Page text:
A devout Christian and the daughter of a minister, Felix earned her degree in elementary education from the University of Southern California even while she was competing professionally. Felix, who is coached by track legend Bob Kersee, is contemplating adding the 400 to her Olympic program -- an ambitious undertaking, considering only two women in history have won the 200-400 double at the same Games. Felix's best chance at an individual gold is her specialty event, the 200. -- A.L.
Read ESPN.com's Bonnie D. Ford's profile of Felix
Rebecca Soni, U.S., Swimming
Soni, 24, may be the new queen of the breaststroke. The former University of Southern California swimmer is perhaps best known for upsetting Australian legend Leisel Jones to win the 200-meter gold at the Beijing Olympics. Since then, Soni has accumulated medal after medal, including two at the Rome world championships in 2009 (gold in the 100; silver in the non-Olympic 50) and four at the Dubai short-course world championships last year. Soni's also got a secret weapon in training mate Jessica Hardy, who is one of her toughest competitors in the 100 breaststroke. Soni set the world record in that event at the Rome worlds in 2009, and Hardy bested it 11 days later. The swimmers' rivalry, played out every day in the pool in practice, may well propel Soni to a sweep of the breaststroke events in London. -- Amy Van Deusen
Federica Pellegrini, Italy, Swimming
The only woman in history to break the four-minute barrier in the 400-meter freestyle, Federica Pellegrini will be just 23 when she competes in her third Olympics next year. Her 2008 Olympic gold medal in the 200 free, an event in which she is also the world-record holder, made her the first Italian woman to earn an Olympic gold medal in swimming.
A favorite of the Italian media, Pellegrini's personal life made a splash on the international swimming scene before the Beijing Games, when she began dating the former fiance of her French rival, Laure Manaudou. Love triangles aside, Pellegrini will be favored in both the 200 and 400 free in London. She won the 400 free by a wide margin at the world championships in Shanghai last week, and then won the 200 free there on Wednesday. She also won both events at the 2009 world championships. -- A.L.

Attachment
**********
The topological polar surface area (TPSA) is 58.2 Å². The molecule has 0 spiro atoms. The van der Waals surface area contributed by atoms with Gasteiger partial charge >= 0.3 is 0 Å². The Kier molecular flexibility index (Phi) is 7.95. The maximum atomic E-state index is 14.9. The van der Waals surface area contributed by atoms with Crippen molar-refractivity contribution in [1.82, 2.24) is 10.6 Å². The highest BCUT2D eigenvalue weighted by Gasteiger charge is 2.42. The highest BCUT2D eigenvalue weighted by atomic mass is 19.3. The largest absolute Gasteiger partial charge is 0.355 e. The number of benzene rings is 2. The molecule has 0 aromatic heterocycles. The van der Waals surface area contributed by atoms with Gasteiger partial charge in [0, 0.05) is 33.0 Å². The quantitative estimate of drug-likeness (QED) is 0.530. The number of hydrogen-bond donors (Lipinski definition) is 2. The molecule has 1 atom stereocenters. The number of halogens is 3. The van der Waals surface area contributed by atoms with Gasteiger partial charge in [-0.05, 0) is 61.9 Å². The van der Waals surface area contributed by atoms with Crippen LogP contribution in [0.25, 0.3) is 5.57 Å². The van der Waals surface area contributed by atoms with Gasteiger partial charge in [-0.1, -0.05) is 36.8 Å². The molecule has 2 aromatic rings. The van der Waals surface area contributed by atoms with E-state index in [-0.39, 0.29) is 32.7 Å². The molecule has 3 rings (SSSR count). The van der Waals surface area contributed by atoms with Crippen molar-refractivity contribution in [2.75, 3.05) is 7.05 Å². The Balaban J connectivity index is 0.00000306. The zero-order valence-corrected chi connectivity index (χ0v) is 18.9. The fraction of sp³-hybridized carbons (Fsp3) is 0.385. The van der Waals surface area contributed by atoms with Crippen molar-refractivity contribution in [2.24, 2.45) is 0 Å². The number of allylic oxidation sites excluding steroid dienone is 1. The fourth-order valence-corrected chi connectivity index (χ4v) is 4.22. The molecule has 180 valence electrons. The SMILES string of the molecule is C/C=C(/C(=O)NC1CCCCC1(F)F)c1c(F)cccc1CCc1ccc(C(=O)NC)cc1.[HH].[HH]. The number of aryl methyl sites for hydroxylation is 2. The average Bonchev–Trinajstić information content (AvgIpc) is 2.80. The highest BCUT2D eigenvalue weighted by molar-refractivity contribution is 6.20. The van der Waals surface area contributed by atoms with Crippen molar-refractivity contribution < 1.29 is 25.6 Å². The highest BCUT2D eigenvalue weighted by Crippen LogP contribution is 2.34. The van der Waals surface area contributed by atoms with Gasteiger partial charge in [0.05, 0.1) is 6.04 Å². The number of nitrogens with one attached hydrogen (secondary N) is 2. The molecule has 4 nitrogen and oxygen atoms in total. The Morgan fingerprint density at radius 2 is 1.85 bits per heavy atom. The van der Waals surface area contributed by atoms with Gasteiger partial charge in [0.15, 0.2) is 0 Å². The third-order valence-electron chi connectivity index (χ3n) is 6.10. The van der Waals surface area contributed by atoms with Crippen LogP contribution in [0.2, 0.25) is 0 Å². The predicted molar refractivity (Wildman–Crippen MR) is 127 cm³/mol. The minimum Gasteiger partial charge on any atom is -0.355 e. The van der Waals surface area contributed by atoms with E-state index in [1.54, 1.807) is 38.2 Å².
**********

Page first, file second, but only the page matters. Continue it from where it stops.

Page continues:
Chen Ruolin, China, Diving
For the past two decades, China has been the dominant nation in both men's and women's diving. Chinese women have won 16 of the 20 Olympic gold medals awarded since the 1984 Games, including six straight in the 3-meter springboard (a run that dates to the 1988 Seoul Olympics) and five of the six golds awarded in the synchronized diving events, which were introduced to the Olympic program in Sydney in 2000.
Chen Ruolin, now 18, is already part of her country's stellar diving legacy: She won both the individual 10-meter platform and the synchro platform event (with teammate Wang Xin) at the Beijing Olympics in 2008. Now half a foot taller than she was at those Games, Chen is still one of the foremost platform divers in the world, as she won both the individual and synchro platform events at the world championships in Shanghai last week. A native of Nantong, a city in eastern China on the border of the East China Sea, Chen is looking to become the first woman to successfully defend her Olympic platform title since Fu Mingxia won back-to-back golds in 1992 and 1996. -- A.L.
Paula Findlay, Canada, Triathlon
In just more than a year of racing professionally at the Olympic distance (0.93-mile swim, 40-mile bike, 6.2-mile run), the 22-year-old Findlay has collected more International Triathlon Union World Championship Series (WCS) victories than any other triathlete in the event's history, winning five of the six races she has entered since 2010.
The daughter of a former nationally ranked rower (mother) and a neurosurgeon (father), Findlay was a swimmer, runner and dancer before taking up triathlon. The Edmonton native handily won her first race at age 17, then quickly progressed in the junior rankings, eventually placing third in the under-23 world championships in 2009. In 2010, Findlay capitalized on her impressive speed (she typically completes the 10K in less than 34 minutes) to run away with unprecedented back-to-back WCS victories against the world's best athletes. This year has brought Findlay three more wins and the distinction of being the winningest woman in the three-year history of the series. Having taken a break from her studies at the University of Alberta to focus on making the 2012 Olympic squad, Findlay's first chance to qualify for the Games will be at the London WCS event on Aug. 7. -- Sarah Wassner Flynn